Both you and the doctor need to know if baby swallows and eliminates normally. Conditions that prevent these functions can be very serious.

This is also a wonderful time to begin bonding with your newborn. This natural and instinctive process is actually a two-way attachment between the infant, who needs to learn how to trust someone to take care of her, and the parent, someone willing to accept and care for this little helpless and vulnerable child totally and unconditionally.

Again, it is Mother Nature at her best. For some the bond is instant. For others it develops over time.

How do I know my baby is getting enough?

A reassuring signal that baby is getting something is when you can hear them swallow. His or her little stomach is about the size of a walnut and does not need more than a couple of teaspoons of colostrum every 1 to 2 hours.

Other reassuring signs are wet diapers and a few stools.

The first stools are tarry black (meconium), then greenish, then lumpy and turning to the normal yellow-light brown color in a few days. Breast milk stools are relatively loose, curdish and odorless.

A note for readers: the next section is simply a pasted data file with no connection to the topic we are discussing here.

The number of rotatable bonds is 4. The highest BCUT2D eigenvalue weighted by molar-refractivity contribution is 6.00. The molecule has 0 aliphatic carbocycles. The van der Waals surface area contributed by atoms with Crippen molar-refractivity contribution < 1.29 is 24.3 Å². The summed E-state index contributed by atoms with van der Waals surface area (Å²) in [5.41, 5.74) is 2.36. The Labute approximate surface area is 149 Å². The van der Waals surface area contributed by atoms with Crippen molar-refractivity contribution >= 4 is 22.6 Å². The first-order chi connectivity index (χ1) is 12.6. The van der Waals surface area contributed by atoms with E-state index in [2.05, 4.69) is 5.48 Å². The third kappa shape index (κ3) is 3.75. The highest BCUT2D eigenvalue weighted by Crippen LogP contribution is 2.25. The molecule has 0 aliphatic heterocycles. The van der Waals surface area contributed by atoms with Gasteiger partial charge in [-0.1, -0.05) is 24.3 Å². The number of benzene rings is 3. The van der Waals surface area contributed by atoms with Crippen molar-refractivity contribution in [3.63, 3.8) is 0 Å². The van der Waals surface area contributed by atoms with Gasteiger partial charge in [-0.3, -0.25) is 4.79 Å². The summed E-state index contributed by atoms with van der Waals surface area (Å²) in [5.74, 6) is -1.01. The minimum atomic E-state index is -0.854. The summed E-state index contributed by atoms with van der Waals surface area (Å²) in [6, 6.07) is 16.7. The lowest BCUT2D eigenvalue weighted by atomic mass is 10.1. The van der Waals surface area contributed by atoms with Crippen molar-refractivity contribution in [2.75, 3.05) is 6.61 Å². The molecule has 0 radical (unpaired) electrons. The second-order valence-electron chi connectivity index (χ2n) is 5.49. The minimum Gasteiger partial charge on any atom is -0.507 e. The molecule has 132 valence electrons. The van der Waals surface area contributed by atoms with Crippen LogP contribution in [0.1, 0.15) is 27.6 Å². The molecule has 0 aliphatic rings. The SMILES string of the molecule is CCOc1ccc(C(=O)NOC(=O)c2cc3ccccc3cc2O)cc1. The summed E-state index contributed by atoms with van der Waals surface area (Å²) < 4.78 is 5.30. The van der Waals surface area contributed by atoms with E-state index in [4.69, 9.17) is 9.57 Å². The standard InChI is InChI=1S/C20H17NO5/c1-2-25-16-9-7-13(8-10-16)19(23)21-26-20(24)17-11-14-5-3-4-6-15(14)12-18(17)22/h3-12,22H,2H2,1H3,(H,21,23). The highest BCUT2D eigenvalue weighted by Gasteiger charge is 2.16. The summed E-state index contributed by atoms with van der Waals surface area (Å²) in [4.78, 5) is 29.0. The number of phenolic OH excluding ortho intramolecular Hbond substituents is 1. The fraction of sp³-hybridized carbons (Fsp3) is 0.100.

After the milk supply comes in and is established about 5-10 days after birth, you can begin to count wet diapers.

The baby should have a minimum of 6-8 wet diapers and 3-4 stools in 24 hours. The baby may have small stools with almost every diaper at first and they will be soft. Later on, the amount will change and they will be much less frequent, but they too will be soft, easy to pass and not too hard on the nose.

How often do I nurse?

“ Nursing-on-demand” means breast-feeding when baby is hungry, around the clock, day and night.

When your infant begins to sleep for longer periods of time, so will you. It also means waking your newborn up every three hours, day and night, especially if he or she is less than average weight. This really is for just a very short period of time in a lifetime of parenting, but an essential one for your baby’s well-being. It just seems like forever at 3 am.

If you feel your baby has a very strong need to suck over and above just for nutrition and you are feeling particularly tied down or exhausted satisfying this need, a pacifier might be the answer.

Pacifiers come in different shapes and sizes, so you may need to try different types before finding the one that your little one takes to.

Do not substitute the pacifier for good nutritional breast-feeding.